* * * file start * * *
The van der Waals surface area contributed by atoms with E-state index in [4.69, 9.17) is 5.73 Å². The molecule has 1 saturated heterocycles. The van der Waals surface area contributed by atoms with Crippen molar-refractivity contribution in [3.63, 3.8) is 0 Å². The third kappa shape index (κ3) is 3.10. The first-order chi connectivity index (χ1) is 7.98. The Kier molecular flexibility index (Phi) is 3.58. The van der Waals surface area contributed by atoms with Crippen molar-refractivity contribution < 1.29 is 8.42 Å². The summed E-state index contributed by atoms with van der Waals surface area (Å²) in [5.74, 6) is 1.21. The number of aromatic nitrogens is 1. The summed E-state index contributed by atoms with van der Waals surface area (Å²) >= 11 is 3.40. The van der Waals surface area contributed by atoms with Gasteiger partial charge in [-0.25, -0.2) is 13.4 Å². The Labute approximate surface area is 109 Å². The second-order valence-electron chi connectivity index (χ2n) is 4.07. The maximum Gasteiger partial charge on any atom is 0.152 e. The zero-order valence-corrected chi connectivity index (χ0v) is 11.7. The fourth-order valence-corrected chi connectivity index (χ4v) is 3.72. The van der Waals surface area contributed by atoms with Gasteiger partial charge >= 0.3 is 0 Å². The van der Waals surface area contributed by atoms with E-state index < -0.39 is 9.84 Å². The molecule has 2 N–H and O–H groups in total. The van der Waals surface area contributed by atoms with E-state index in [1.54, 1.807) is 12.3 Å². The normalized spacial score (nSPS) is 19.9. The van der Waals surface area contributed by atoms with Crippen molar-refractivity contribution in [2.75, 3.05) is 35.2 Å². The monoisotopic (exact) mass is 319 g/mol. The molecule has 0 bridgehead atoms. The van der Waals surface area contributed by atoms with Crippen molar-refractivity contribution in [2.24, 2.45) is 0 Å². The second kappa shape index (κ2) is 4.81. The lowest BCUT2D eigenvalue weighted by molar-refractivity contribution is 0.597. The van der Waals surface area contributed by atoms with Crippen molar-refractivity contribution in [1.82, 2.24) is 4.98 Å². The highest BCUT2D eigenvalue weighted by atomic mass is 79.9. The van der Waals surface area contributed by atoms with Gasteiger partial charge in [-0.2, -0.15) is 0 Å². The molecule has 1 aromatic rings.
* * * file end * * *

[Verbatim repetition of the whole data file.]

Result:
The van der Waals surface area contributed by atoms with E-state index in [4.69, 9.17) is 5.73 Å². The molecule has 1 saturated heterocycles. The van der Waals surface area contributed by atoms with Crippen molar-refractivity contribution in [3.63, 3.8) is 0 Å². The third kappa shape index (κ3) is 3.10. The first-order chi connectivity index (χ1) is 7.98. The Kier molecular flexibility index (Phi) is 3.58. The van der Waals surface area contributed by atoms with Crippen molar-refractivity contribution < 1.29 is 8.42 Å². The summed E-state index contributed by atoms with van der Waals surface area (Å²) in [5.74, 6) is 1.21. The number of aromatic nitrogens is 1. The summed E-state index contributed by atoms with van der Waals surface area (Å²) >= 11 is 3.40. The van der Waals surface area contributed by atoms with Gasteiger partial charge in [-0.25, -0.2) is 13.4 Å². The Labute approximate surface area is 109 Å². The second-order valence-electron chi connectivity index (χ2n) is 4.07. The maximum Gasteiger partial charge on any atom is 0.152 e. The zero-order valence-corrected chi connectivity index (χ0v) is 11.7. The fourth-order valence-corrected chi connectivity index (χ4v) is 3.72. The van der Waals surface area contributed by atoms with Gasteiger partial charge >= 0.3 is 0 Å². The van der Waals surface area contributed by atoms with E-state index < -0.39 is 9.84 Å². The molecule has 2 N–H and O–H groups in total. The van der Waals surface area contributed by atoms with E-state index in [1.54, 1.807) is 12.3 Å². The normalized spacial score (nSPS) is 19.9. The van der Waals surface area contributed by atoms with Crippen molar-refractivity contribution in [2.75, 3.05) is 35.2 Å². The monoisotopic (exact) mass is 319 g/mol. The molecule has 0 bridgehead atoms. The van der Waals surface area contributed by atoms with Crippen molar-refractivity contribution in [2.24, 2.45) is 0 Å². The second kappa shape index (κ2) is 4.81. The lowest BCUT2D eigenvalue weighted by molar-refractivity contribution is 0.597. The van der Waals surface area contributed by atoms with Crippen molar-refractivity contribution in [1.82, 2.24) is 4.98 Å². The highest BCUT2D eigenvalue weighted by atomic mass is 79.9. The van der Waals surface area contributed by atoms with Gasteiger partial charge in [-0.2, -0.15) is 0 Å². The molecule has 1 aromatic rings.